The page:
University of Illinois Springfield Looks to Overhaul Recruitment Efforts as Enrollment Drops

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Following the announcement that UIS’ enrollment fell by 7.7 percent in the fall semester, Associate Provost for Enrollment Management Natalie Herring outlined ways to reverse the decline at a recent Campus Senate meeting.

   The total number of students enrolled in fall classes at UIS is 4,575 this year, down from 4,956 students in fall 2017, according to data sent by the university.

  Undergraduate enrollment is 2,814 students, down from 2,932 in fall 2017. The number of graduate students also dropped from 2,024 in 2017 to 1,762 in 2018, according to UIS. Only freshman enrollment increased. Their numbers went from 278 to 316, making for a 14 percent jump. Herring said she does not think these declines are unusual. “In my interview [for the position] we talked about that—it’s not surprising,” she said. “Although it’s not the best news for us, I think it’s totally reversable news for us.”

   The problem with graduate enrollment, Herring said, is that the university has not had a unified graduate recruitment strategy for the whole campus. Regarding international students, it’s a little more complicated, she added.

  “We live in a crazy world right now, and everyone knows that, so there are certain situations with visas and access in and out and that kind of thing,” Herring said. “Certainly the perception of our country may be having an impact, but again, I think it does go back to strategy. Do we have a real strategy for all international recruiting students? And I think that’s something we can work on too.”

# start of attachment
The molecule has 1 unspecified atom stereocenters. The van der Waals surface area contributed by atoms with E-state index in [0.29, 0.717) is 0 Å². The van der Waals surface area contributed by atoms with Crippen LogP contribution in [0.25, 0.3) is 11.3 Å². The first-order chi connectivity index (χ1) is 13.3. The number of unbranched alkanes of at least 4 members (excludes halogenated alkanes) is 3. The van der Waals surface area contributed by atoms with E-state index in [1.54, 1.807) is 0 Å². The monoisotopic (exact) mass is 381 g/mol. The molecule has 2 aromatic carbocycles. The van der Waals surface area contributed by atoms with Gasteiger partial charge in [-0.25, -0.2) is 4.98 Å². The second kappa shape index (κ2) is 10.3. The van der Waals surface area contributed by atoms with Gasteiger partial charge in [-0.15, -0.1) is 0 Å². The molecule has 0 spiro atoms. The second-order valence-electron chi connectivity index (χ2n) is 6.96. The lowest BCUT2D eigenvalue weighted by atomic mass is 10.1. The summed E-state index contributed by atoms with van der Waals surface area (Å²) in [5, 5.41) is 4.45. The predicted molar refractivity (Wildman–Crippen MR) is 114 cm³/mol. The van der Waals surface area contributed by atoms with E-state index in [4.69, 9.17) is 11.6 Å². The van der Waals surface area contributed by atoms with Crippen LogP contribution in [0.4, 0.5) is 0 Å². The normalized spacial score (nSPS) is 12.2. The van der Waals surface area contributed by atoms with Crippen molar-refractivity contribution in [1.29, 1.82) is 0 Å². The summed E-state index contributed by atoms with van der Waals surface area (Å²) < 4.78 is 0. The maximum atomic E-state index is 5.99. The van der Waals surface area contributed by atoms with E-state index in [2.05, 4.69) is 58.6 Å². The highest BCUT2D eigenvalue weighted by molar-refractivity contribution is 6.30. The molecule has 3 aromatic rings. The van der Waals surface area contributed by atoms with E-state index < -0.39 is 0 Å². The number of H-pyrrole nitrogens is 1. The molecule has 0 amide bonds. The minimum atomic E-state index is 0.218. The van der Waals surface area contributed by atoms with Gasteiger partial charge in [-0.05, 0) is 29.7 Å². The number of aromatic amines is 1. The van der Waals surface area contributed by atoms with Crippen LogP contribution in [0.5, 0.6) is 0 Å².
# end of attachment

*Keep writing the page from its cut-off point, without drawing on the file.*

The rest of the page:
At the meeting, Herring talked about focusing on application generation and following up, and differentiating messages to different student populations. “We’re OK with the broad communication, but we need to drill down a little bit more,” she said.

  Herring said the university needs to engage in “best practices,” including data-informed decisions. While the college is good at the “soft skills,” when it comes to recruitment, Herring said it also needs to be good with integrating technical elements as well. “This is going to help us reach out to students where they are we,” she said. “We need to be using our webinar capabilities.”

  Being “deliberate” with recruitment efforts was also touched upon during the meeting.

   “Do we have a strategy to recruit our own undergraduate students?” Herring asked. “Do we have a strategy to work with alums to recruit their children, recruit them back for graduate degrees? Do we have a strategy for employees for these various types of high schoolers?”

   Magic Wade, an assistant professor of political science, said she knows faculty wouldn’t mind being plugged into the process, and talked about videos she took part in, discussing classes she taught in the new bachelor’s degree in public policy.

   “I’m really excited, because faculty don’t want the responsibility of marketing our programs, but we do love talking about what we do, so speaking personally—and I think others share this feeling—we would love to be partnering with [the university] in this process,” she said.

    Provost Dennis Papini said when he first got to UIS last year, it was clear that the burden was being volleyed back and forth, but the responsibility for enrollment is now where it belongs.

  “This didn’t evolve in a day and it’s not going to be fixed in a day, but I do want you to know, and I think it’s evident to me if it’s not evident to you, that it’s going to be fixed,” he said.

 

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